I recently had the pleasure of speaking with Gabriella Littleton, the partnerships lead at Tablz. This exciting startup is changing the face of restaurant and guest management, applying dynamic pricing in the only manner feasible for the restaurant industry—per-table charges based on time, day, and location. Let’s see what she had to say about this latest restaurant technology and how it’s changing the way restaurants manage their “table” inventory and their guests’ reservations.
The CEO behind this fascinating technology is Frazer Nagy. Littleton reports, “Frazer is a multi-founder in the tech space, creating a previous company called Transparent Kitchen. This company, which Nagy sold in 2020, dealt with the providence of ingredients and farm-to-table restaurants. It was a very visual, photography-based, data-driven company, connecting chefs who source sustainably with diners making conscious food choices.
“From there, he started rethinking the restaurant industry as COVID-19 took its toll. He completed a regression analysis at a university in 2014, studying revenue management with all the external data for a restaurant. This included the restaurant’s profit margin given the weather, events taking place, and holidays—looking at external forces and how they affected the restaurant’s profit.
“Nagy realized that no one does that for the restaurant industry. No one looks at how external events affect their business. For instance, on this day, there was a slight drizzle, and it was 45°F when historically it’s sunny and 65°F. This change in weather explained why there were these many cancellations at this restaurant at 7 p.m. So, he started thinking about creating a revenue management tool for restaurants that don’t just predict demand at a given restaurant, but could also make restaurants money by telling them the precise value of their seats at any given time.”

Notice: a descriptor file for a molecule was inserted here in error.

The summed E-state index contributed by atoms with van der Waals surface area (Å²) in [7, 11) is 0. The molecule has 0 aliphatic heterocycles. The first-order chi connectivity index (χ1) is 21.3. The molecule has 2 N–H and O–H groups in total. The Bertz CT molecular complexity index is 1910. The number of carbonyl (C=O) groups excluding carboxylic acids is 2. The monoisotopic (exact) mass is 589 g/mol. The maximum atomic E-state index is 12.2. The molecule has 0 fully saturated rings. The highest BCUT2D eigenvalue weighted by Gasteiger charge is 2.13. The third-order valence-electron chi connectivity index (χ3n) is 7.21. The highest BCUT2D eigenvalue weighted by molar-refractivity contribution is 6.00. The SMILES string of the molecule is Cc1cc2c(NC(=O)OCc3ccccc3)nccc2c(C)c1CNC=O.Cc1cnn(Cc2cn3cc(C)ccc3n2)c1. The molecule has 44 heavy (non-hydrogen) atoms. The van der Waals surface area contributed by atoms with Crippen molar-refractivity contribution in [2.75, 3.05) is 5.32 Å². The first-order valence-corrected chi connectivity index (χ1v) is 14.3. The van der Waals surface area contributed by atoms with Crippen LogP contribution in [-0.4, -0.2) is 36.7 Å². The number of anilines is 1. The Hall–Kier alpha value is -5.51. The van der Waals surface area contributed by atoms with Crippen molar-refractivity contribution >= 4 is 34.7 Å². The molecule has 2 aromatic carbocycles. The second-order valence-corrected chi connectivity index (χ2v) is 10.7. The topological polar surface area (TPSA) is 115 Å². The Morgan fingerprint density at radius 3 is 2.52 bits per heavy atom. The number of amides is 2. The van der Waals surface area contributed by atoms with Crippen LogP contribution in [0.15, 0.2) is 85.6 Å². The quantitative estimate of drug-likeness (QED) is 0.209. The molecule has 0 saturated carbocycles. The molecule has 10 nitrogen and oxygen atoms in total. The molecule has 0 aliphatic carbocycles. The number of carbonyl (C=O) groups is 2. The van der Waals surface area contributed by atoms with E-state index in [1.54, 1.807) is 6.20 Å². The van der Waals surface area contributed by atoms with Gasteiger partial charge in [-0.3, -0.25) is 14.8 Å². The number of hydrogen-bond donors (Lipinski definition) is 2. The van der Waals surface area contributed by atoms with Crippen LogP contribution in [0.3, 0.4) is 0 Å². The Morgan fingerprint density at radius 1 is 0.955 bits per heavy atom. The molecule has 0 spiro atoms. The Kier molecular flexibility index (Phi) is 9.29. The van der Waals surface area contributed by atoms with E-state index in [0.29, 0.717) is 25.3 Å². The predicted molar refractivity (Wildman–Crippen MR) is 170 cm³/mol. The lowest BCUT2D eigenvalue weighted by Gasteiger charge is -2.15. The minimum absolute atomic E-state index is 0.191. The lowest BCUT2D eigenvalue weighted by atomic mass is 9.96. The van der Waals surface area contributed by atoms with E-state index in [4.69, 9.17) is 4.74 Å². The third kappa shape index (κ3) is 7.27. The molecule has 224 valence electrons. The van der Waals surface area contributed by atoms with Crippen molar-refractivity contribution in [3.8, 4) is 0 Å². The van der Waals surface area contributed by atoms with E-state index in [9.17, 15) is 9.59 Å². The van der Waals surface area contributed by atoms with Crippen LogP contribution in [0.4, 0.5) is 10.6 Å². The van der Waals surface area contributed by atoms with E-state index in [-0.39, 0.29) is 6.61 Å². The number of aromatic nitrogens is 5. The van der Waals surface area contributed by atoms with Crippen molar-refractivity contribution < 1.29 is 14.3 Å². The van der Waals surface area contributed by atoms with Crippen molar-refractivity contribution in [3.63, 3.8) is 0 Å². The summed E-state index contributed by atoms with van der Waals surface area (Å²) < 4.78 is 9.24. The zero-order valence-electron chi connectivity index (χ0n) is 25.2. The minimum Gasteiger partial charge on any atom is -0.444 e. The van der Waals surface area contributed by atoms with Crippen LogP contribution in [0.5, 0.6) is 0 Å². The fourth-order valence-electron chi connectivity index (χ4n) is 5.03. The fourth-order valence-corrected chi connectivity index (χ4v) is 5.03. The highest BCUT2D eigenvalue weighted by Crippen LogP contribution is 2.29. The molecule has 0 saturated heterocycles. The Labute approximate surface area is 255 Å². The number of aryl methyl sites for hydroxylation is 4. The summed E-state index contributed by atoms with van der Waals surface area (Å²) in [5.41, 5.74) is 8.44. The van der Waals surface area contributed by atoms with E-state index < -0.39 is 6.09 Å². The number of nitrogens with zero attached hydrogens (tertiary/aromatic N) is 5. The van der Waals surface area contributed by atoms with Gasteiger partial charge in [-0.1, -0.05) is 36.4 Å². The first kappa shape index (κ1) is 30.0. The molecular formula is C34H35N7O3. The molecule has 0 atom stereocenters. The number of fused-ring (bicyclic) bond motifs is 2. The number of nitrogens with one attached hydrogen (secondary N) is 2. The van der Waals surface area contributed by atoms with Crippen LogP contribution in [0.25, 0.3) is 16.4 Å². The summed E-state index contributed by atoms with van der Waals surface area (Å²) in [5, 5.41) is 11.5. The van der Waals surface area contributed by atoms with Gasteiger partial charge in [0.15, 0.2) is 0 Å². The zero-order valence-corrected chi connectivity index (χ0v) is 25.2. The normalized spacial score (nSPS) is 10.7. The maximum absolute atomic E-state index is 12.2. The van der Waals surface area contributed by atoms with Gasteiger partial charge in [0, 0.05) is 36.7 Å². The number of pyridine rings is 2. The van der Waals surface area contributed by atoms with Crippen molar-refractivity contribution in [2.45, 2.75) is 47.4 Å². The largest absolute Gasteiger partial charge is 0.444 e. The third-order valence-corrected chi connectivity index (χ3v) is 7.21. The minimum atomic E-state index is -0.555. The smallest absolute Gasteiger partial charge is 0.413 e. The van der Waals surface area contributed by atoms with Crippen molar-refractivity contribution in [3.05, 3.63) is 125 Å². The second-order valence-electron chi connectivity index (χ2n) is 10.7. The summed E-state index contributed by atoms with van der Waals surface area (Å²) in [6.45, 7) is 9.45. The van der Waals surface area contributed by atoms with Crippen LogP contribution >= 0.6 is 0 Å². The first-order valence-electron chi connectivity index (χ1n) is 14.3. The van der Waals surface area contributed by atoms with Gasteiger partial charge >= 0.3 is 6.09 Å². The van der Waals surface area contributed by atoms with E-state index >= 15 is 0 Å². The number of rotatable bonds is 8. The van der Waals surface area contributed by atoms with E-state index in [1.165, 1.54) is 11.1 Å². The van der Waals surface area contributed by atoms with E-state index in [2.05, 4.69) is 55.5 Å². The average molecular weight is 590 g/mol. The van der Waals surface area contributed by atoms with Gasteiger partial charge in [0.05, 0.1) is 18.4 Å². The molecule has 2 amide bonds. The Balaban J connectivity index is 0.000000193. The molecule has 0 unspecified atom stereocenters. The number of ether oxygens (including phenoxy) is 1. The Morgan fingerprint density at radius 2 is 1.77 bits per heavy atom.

Tablz is Born
Dynamic pricing is at the core of the success behind Tablz and how it helps restaurants develop another much-needed revenue stream. Littleton shared how every other fixed capacity industry in the world uses revenue management and dynamic pricing to improve the customer experience and increase profits.
“Other experience-based industries successfully deploy both revenue management and dynamic pricing. For example, airlines charge different prices from the back of the plane to the economy and first class. Paying more for a better seat is an expected requirement in the airline industry. We also see this markup in other experience-based industries, like court-side seats at a basketball game or VIP tickets to Lollapalooza. With any of these experiences, there’s always been a function to upgrade.